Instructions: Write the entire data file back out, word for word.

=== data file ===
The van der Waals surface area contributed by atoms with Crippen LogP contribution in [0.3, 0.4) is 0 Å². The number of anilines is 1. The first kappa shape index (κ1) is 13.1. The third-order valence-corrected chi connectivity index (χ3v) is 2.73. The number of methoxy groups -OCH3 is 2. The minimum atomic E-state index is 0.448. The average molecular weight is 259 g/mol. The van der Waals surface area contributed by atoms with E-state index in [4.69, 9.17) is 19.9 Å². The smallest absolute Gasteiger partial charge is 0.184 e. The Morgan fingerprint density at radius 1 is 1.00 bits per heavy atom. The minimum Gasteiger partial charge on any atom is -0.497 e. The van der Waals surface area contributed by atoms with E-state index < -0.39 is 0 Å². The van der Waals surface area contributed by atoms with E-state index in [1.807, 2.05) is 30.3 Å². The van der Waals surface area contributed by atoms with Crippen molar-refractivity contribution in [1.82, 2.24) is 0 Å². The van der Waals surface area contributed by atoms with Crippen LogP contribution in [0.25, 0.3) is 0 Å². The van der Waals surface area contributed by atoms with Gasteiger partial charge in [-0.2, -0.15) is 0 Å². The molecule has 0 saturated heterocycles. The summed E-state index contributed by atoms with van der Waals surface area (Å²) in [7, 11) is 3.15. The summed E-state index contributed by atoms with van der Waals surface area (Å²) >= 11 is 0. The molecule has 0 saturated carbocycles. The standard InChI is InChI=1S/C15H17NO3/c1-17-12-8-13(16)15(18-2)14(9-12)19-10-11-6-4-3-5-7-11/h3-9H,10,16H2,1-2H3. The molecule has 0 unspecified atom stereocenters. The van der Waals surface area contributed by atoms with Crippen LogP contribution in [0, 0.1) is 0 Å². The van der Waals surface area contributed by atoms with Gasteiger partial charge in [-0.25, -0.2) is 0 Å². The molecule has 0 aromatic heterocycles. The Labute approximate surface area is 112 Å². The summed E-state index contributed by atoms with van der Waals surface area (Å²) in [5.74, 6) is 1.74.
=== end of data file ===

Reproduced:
The van der Waals surface area contributed by atoms with Crippen LogP contribution in [0.3, 0.4) is 0 Å². The number of anilines is 1. The first kappa shape index (κ1) is 13.1. The third-order valence-corrected chi connectivity index (χ3v) is 2.73. The number of methoxy groups -OCH3 is 2. The minimum atomic E-state index is 0.448. The average molecular weight is 259 g/mol. The van der Waals surface area contributed by atoms with E-state index in [4.69, 9.17) is 19.9 Å². The smallest absolute Gasteiger partial charge is 0.184 e. The Morgan fingerprint density at radius 1 is 1.00 bits per heavy atom. The minimum Gasteiger partial charge on any atom is -0.497 e. The van der Waals surface area contributed by atoms with E-state index < -0.39 is 0 Å². The van der Waals surface area contributed by atoms with E-state index in [1.807, 2.05) is 30.3 Å². The van der Waals surface area contributed by atoms with Crippen molar-refractivity contribution in [1.82, 2.24) is 0 Å². The van der Waals surface area contributed by atoms with Crippen LogP contribution in [0.25, 0.3) is 0 Å². The van der Waals surface area contributed by atoms with Gasteiger partial charge in [-0.2, -0.15) is 0 Å². The molecule has 0 saturated heterocycles. The summed E-state index contributed by atoms with van der Waals surface area (Å²) in [7, 11) is 3.15. The summed E-state index contributed by atoms with van der Waals surface area (Å²) >= 11 is 0. The molecule has 0 saturated carbocycles. The standard InChI is InChI=1S/C15H17NO3/c1-17-12-8-13(16)15(18-2)14(9-12)19-10-11-6-4-3-5-7-11/h3-9H,10,16H2,1-2H3. The molecule has 0 unspecified atom stereocenters. The van der Waals surface area contributed by atoms with Crippen LogP contribution in [0, 0.1) is 0 Å². The van der Waals surface area contributed by atoms with Gasteiger partial charge in [-0.25, -0.2) is 0 Å². The molecule has 0 aromatic heterocycles. The Labute approximate surface area is 112 Å². The summed E-state index contributed by atoms with van der Waals surface area (Å²) in [5.74, 6) is 1.74.